Political prisoners in Djibouti fast for rights, 1998


For the Djiboutian authorities to improve food and medical resources at the Gabode prison

Time period

March, 1998 to May, 1998



Location Description

Gabode Prison
Jump to case narrative


Front for the Restoration of Unity and Democracy (FRUD)


Not known

External allies

Amnesty International, The United Nations, Radio France International, Hunger Strikers in France

Involvement of social elites

Not known


President Hassan Gouled Aptidonto, Djibouti government

Nonviolent responses of opponent

Not known

Campaigner violence

Not known

Repressive Violence

Torture of prisoners, inhumane living conditions, inadequate food and medical treatment


Human Rights



Group characterization

Political prisoners

Groups in 5th Segment

Radio France International

Groups in 6th Segment

Amnesty International
The United Nations

Segment Length

2 weeks

Success in achieving specific demands/goals

0 out of 6 points


0.5 out of 1 points


3 out of 3 points

Total points

3.5 out of 10 points

Notes on outcomes

The hunger strike did not lead to improvements in the conditions at Gabode prison. Their strike, however, alerted other groups about the inhumane conditions of the prison, and led to the inquiry of the treatment of prisoners at Gabode by Amnesty International and The United Nations.

Database Narrative

The Republic of Djibouti is in the Horn of Africa, between Ethiopia, Somalia, and the Red Sea.  It is one of the least populous countries of Africa.

In February 1998, the Djiboutian government arrested some members of Front for the Restoration of Unity and Democracy (FRUD) for criticizing their government. The government sent the detainees to Gabode Prison where guards imprisoned and tortured them.

In March forty imprisoned FRUD members engaged in a hunger strike to protest prison conditions. They asserted that the prison lacked in food supply, clean water, and electricity. Although the prison permitted inmates with serious medical conditions two visits per month by a doctor, those with serious medical issues were denied transfer to a hospital. In addition, the prison lacked proper living conditions and at times squeezed up to ten individuals into an area of three-square meters in oppressive heat. The Ministry of Justice officials claimed that the lack of funding hindered their ability to provide even minimal services to inmates.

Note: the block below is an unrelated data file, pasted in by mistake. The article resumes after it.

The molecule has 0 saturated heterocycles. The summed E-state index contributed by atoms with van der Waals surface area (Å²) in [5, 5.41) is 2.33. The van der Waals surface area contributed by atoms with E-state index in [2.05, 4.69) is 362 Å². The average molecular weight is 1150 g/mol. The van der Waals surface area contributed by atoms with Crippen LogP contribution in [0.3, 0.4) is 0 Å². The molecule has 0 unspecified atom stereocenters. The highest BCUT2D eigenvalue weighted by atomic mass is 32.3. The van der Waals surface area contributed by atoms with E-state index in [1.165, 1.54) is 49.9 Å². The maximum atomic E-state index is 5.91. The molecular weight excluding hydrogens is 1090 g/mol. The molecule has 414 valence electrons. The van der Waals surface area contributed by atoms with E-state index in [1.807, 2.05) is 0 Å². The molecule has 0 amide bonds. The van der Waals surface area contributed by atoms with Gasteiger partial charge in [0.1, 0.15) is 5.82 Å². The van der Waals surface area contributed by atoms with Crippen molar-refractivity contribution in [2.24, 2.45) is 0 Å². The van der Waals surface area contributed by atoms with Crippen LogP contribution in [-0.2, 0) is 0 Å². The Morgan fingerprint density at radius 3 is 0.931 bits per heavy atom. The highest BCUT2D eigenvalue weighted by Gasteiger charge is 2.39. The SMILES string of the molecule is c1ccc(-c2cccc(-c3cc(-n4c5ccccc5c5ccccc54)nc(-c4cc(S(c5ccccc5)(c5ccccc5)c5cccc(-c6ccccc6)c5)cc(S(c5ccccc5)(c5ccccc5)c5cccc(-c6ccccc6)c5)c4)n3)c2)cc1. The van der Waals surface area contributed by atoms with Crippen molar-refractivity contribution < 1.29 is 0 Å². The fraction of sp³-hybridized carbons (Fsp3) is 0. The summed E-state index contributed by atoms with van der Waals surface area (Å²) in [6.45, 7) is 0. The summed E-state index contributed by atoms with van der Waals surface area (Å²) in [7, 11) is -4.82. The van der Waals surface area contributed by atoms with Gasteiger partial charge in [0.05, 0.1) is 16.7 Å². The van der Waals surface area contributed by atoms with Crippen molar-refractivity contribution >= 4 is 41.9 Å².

Shortly after, about two hundred more prisoners joined the hunger strike in protest of the inhumane conditions, and the strike lasted for several days. In April, the Djibouti government banned several local FM stations because they broadcasted a report from Radio France International (RFI) about a group of hunger strikers in Paris protesting Djibouti prison conditions.

Mohamed Adan Ibrahim, a prisoner at Gabode prison, died from a heart attack on May 31. The prisoners abandoned the hunger strike because several sick and injured detainees were hospitalized. The government later allowed the prisoners access to the International Committee of the Red Cross (ICRC) and to an international medical team. Amnesty International requested President Hassan Gouled Aptidonto’s government to hold fair trials for political detainees and release those found innocent, as well as provide humane treatment for all detainees.

Overall, conditions in Gabode Prison failed to improve. The food remained scarce and authorities continued to deny prisoners access to proper medical care. The hunger strike, however, prompted human rights organizations to publicize the inhumane conditions of the prison, and asked the public to write letters to the Djiboutian government. The organizations requested that the letters demand that the government: (1) guarantee the physical and psychological health of all detainees, to take immediate measures to improve the conditions of the prison, to provide adequate food, water, and medical care, (2) release detainees with no charges, and provide fair trials for all charged detainees, (3) ensure the respect for human rights and fundamental liberties at all times. Since then, Amnesty International, The United Nations, and other organizations have tried to ensure humane treatment of all prisoners at Gabode prison.


- 1999 Annual Report for Djibouti. Rep. Amnesty International, 1999. Web. 7 Mar. 2011. <http://www.amnestyusa.org/annualreport.php?id=C19D7841A1345E6280256A0F005C1B54&c=DJI>.
- Djibouti: Country Reports on Human Rights Practices. Rep. US Department of State, 23 Feb. 2000. Web. 7 Mar. 2011. <http://www.state.gov/g/drl/rls/hrrpt/1999/243.htm>.
- "Djibouti Hunger Strike Dies." Arabic News [Djibouti] 21 June 1998
- Horn of Africa: The Monthly Review. Rep. United Nations, 17 June 1998. Web. 7 Mar. 2011. <http://www.africa.upenn.edu/eue_web/hoa0598.htm>.
- Immigration and Refugee Board of Canada, Djibouti: Treatment of members of the Front for the Restoration of Unity and Democracy (FRUD) by the current government, 1 November 1998, DJI30299.E, http://www.unhcr.org/refworld/docid/3ae6acef30.html [accessed 7 March 2011]
- The World Organisation Against Torture. "Djibouti; Case DJI 290499.1 FOLLOW-UP Case DJI 290499." Africa News 21 May 1999.

Name of researcher, and date dd/mm/yyyy

Nicole Vanchieri, 09/03/2011